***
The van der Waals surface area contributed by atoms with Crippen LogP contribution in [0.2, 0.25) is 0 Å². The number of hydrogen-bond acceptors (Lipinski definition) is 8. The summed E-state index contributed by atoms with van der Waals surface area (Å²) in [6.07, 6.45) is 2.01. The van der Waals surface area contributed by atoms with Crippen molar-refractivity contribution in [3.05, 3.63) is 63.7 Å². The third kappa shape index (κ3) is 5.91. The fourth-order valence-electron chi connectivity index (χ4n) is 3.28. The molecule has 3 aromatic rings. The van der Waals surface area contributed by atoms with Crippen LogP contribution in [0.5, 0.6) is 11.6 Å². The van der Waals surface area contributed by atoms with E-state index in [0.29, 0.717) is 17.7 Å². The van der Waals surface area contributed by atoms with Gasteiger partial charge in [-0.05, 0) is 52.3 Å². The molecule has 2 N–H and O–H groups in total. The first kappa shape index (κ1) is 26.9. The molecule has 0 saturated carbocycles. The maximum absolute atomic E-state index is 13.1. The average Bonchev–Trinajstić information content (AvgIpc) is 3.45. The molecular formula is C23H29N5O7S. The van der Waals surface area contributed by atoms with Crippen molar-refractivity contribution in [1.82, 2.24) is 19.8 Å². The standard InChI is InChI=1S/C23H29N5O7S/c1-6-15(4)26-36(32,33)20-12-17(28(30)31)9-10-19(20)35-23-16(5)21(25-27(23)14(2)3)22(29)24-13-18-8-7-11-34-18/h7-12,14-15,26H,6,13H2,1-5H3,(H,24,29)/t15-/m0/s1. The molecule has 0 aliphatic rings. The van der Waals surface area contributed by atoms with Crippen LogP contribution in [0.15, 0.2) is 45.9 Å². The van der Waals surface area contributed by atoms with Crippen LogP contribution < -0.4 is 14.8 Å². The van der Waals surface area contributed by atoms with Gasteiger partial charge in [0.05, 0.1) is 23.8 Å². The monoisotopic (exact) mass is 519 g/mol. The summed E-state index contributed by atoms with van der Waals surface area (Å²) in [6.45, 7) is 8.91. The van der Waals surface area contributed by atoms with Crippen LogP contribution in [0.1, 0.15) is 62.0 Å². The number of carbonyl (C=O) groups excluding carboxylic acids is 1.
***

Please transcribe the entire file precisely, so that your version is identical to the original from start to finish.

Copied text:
The van der Waals surface area contributed by atoms with Crippen LogP contribution in [0.2, 0.25) is 0 Å². The number of hydrogen-bond acceptors (Lipinski definition) is 8. The summed E-state index contributed by atoms with van der Waals surface area (Å²) in [6.07, 6.45) is 2.01. The van der Waals surface area contributed by atoms with Crippen molar-refractivity contribution in [3.05, 3.63) is 63.7 Å². The third kappa shape index (κ3) is 5.91. The fourth-order valence-electron chi connectivity index (χ4n) is 3.28. The molecule has 3 aromatic rings. The van der Waals surface area contributed by atoms with Crippen LogP contribution in [0.5, 0.6) is 11.6 Å². The van der Waals surface area contributed by atoms with E-state index in [0.29, 0.717) is 17.7 Å². The van der Waals surface area contributed by atoms with Gasteiger partial charge in [-0.05, 0) is 52.3 Å². The molecule has 2 N–H and O–H groups in total. The first kappa shape index (κ1) is 26.9. The molecule has 0 saturated carbocycles. The maximum absolute atomic E-state index is 13.1. The average Bonchev–Trinajstić information content (AvgIpc) is 3.45. The molecular formula is C23H29N5O7S. The van der Waals surface area contributed by atoms with Crippen molar-refractivity contribution in [1.82, 2.24) is 19.8 Å². The standard InChI is InChI=1S/C23H29N5O7S/c1-6-15(4)26-36(32,33)20-12-17(28(30)31)9-10-19(20)35-23-16(5)21(25-27(23)14(2)3)22(29)24-13-18-8-7-11-34-18/h7-12,14-15,26H,6,13H2,1-5H3,(H,24,29)/t15-/m0/s1. The molecule has 0 aliphatic rings. The van der Waals surface area contributed by atoms with Crippen LogP contribution in [0.15, 0.2) is 45.9 Å². The van der Waals surface area contributed by atoms with Crippen LogP contribution < -0.4 is 14.8 Å². The van der Waals surface area contributed by atoms with Gasteiger partial charge in [0.05, 0.1) is 23.8 Å². The monoisotopic (exact) mass is 519 g/mol. The summed E-state index contributed by atoms with van der Waals surface area (Å²) in [6.45, 7) is 8.91. The van der Waals surface area contributed by atoms with Crippen LogP contribution in [0.1, 0.15) is 62.0 Å². The number of carbonyl (C=O) groups excluding carboxylic acids is 1.